Erm.. I just wrote this but the 'post' button made it vanish..? Try again...
Years ago I read of some Soviet economist who devised some system to replace money, based on merit and productivity etc.
This effectively just turned full circle and what he designed was essentially money.
I've love to dredge up the details but have no real clue what to search for. Can anyone help please? And this time I'll copy this to the clipboard in case the forum eats it again...
I'll have to look into it more later, but I think Oskar Lange proposed something similar (well after his 1936 articles on the calculation problem).
I'm assuming you're referring to something that was debated among Soviet economists but never implemented (because Soviet money could never really be allowed to perform the function of money much beyond formalized accounting and control)?
Could you be talking about Khachaturov? I know he created a "coefficient of relative effectiveness" in order to allow the state to make the right selections from among various alternative state investment projects that was covertly identical to the market rate of interest (that is, in its algebraic representation, though it could only ever be a farce in its functionality). I can't for the life of me recall if he's written explicitly on money proper, but it wouldn't surprise me. Or were you referring to someone more known, like Voznesensky? Do you remember the era (1920s, 50s, etc)? Were they definitely Soviet (from the former USSR) or did you mean communist?
Thanks for the speedy reply!
I'm afraid that's the problem, I don't really recall any of the details!
I'm pretty sure the idea or system was never implemented, on any scale. My memory says there was a humorous element where someone either pointed out that what he had was the same as money or he was asked what the difference was between his system and simple currency?
It was just a single article from here or Lew Rockwell's site from quite a few years ago, describing something from the Soviet era. Quite possibly from G North but he's such a prolific writer that searching his archives is like the proverbial needle...
"Coefficient of relative effectiveness" could well be it, though I though there was a more individualized element to it, i.e. for people, rather than state investment. I may be wrong though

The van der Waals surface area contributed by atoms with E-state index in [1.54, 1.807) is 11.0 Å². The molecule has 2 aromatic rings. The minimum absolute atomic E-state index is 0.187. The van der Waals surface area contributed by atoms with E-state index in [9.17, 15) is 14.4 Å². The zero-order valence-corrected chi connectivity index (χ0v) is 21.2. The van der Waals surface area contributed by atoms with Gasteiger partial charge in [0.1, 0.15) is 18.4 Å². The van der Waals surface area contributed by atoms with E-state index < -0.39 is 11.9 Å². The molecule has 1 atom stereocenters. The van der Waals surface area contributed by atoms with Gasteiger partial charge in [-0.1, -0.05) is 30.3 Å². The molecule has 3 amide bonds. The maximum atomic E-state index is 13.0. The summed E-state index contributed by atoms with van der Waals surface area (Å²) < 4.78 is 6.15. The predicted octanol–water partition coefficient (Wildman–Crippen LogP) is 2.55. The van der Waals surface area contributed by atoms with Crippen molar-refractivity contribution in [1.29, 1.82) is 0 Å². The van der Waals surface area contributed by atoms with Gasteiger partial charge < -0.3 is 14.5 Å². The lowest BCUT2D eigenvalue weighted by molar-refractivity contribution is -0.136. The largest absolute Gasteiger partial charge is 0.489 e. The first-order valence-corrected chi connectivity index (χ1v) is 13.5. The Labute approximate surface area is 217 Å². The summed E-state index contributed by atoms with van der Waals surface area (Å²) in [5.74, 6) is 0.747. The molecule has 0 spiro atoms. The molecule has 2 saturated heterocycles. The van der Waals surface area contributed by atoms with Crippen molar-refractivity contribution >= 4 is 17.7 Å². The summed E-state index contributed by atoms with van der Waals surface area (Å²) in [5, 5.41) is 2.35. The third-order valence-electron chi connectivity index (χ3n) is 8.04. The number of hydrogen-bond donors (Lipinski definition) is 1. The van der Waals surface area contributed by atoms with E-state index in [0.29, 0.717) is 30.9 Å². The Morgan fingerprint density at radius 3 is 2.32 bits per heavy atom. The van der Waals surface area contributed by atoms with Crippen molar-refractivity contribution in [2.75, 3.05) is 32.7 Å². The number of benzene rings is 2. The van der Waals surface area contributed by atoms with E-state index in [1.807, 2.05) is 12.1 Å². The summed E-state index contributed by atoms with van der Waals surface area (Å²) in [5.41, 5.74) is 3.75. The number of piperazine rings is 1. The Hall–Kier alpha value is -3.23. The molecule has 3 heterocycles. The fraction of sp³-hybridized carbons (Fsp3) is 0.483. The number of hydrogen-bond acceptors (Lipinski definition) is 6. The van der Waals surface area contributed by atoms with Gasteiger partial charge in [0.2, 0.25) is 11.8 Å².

I recall the "technocrats" suggesting a system of score points that kind of replaced money in their scheme.
OK... but does technocrat name any group of actual people or is it just a description of an idea?
Mmm.. Wiki sez Americans?
"In 1932, Howard Scott and Marion King Hubbert founded Technocracy Incorporated, and proposed that money be replaced by energy certificates denominated in units such as ergs or joules, equivalent in amount to an appropriate national energy budget, which could be divided equally among all members of a North American continental technate. The group argued that apolitical, rational engineers should be vested with authority to guide an economy into a thermodynamically balanced load of production and consumption, thereby doing away with unemployment and debt.
The Technocracy movement was highly popular in the USA for a brief period in the early 1930s, during the Great Depression. By the mid-1930s, interest in the movement was declining. Some historians have attributed the decline of the technocracy movement to the rise of Roosevelt's New Deal."
It mentions the Soviet government could be called a technoracry.
Dunno, maybe "ergs" is what I was thinking of, though I was sure it was some Russian thing.
I'm pretty sure you've nailed it there!
Seems it was 'competition' and prices, rather than currency per which he thought could be done better by experts and central planning. And apparently it was Hayek, of all people, that told him he was being an idiot.
Seems Lange came to agree with him :)
This may be a long shot, but are you referring to Leonid Kantorovich's "resolving multipliers"?
The keyboard is mightier than the gun.
Non parit potestas ipsius auctoritatem.
A points system... Isnt that just becoming more like......capitalism?
If you read lessons for the young economist, there is a section that talks about this
“Since people are concerned that ‘X’ will not be provided, ‘X’ will naturally be provided by those who are concerned by its absence.""The sweetest of minds can harbor the harshest of men.”
Long but accurate... creating math formulas to calculate resource management is just the kind of conceited central planning scheme I was thinking of...
I think I'll have to give you and Jonathan a tie!
Glad I could help!